China conducted two launches on 27 September unfortunately however, only one of them, a Kuaizhou 1A mission carrying the Jilin-1 Gaofen-02D Earth observation satellite was a clear success. The other, which lifted-off from Xichang Satellite Launch Center at a reported 0820 GMT, was seemingly launched successfully but is now known to have orbit raising issues and may be doomed to a fiery re-entry if its very low orbital perigee cannot be raised. The mission utilised a mainstay Long March 3B/E (CZ-3B/E) rocket to carry a satellite identified as Shiyan-10 to a Geostationary transfer orbit (GTO). From here the spacecraft which may be a communications, data relay or an electronic intelligence satellite would normally be able to propel itself into its eventual operational Geostationary or inclined Geosynronous orbit.
However, following initial reports of mission success from the Chinese state media, Western observers observed that the satellite was still in its original orbit. The silence was eventually broken by a statement released by news.cn stating that while the rocket flew normally and the satellite had been inserted accurately, that “During the rocket flight, the satellite operating conditions were abnormal”.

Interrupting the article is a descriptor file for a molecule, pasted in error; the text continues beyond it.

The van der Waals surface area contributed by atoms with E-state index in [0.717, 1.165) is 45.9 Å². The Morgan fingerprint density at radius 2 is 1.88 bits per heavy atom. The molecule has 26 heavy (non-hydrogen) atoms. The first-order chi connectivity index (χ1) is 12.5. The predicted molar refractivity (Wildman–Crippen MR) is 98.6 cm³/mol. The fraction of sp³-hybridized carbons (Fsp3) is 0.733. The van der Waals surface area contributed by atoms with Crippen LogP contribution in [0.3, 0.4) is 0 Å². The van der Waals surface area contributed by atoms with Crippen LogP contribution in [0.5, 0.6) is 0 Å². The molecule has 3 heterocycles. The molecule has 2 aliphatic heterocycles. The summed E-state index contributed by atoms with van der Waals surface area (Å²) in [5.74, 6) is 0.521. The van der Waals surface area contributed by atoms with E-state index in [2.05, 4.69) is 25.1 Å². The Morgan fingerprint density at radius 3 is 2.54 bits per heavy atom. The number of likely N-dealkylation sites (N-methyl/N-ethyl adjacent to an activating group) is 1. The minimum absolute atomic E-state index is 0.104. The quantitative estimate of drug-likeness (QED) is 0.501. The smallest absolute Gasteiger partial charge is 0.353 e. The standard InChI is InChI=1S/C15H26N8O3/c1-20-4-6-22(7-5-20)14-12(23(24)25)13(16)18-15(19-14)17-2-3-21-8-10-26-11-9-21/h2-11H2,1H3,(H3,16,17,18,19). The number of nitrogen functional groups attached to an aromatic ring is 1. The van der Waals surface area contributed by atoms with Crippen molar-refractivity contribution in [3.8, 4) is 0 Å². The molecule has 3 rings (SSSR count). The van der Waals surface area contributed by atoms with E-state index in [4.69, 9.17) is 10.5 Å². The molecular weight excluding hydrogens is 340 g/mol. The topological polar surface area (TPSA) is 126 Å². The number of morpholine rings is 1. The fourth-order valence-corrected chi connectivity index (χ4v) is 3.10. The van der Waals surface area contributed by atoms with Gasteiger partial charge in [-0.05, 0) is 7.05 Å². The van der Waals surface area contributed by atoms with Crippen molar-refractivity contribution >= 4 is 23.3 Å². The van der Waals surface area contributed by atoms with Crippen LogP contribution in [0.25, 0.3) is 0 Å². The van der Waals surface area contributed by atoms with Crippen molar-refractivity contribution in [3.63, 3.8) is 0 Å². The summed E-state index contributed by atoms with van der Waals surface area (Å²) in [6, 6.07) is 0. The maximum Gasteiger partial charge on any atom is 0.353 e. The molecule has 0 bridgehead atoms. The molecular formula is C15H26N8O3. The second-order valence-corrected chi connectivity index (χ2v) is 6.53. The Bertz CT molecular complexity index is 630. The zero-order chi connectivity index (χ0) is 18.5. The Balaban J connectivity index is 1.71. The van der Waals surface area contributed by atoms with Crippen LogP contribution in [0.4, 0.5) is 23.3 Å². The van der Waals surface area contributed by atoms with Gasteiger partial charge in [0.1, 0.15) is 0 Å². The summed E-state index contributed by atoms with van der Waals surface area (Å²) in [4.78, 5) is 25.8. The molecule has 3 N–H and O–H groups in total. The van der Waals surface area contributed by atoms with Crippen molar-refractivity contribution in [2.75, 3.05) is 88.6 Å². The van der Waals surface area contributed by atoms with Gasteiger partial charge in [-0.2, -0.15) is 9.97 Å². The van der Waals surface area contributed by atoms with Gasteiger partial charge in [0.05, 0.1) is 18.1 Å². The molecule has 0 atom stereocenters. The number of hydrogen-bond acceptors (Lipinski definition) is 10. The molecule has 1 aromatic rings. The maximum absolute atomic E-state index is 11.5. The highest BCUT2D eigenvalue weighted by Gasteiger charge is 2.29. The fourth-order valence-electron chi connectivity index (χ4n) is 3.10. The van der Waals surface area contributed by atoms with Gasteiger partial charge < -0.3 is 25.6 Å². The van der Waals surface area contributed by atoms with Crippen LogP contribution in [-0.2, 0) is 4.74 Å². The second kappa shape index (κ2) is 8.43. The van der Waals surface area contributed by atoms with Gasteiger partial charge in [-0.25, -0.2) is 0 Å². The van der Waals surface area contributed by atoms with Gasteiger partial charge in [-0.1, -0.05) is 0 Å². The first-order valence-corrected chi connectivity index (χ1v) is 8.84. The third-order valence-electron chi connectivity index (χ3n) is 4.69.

The next day TLEs for this mission were issued on US Space-Track showing two objects (the spacecraft and the rocket upper-stage) in a heavily inclined GTO. The object which is presumed to be the spacecraft is in an orbit around 39,556 x 215 km inclined at 51.4 degrees. The delay in raising the perigee which is perilously close to the point of imminent orbital decay to re-entry, raises the possibility that the spacecraft is has since encountered an anomaly with its Apogee Kick Motor main engine or the systems that control it. If the satellite cannot raise its orbit, its low perigee will see it soon re-renter the atmosphere.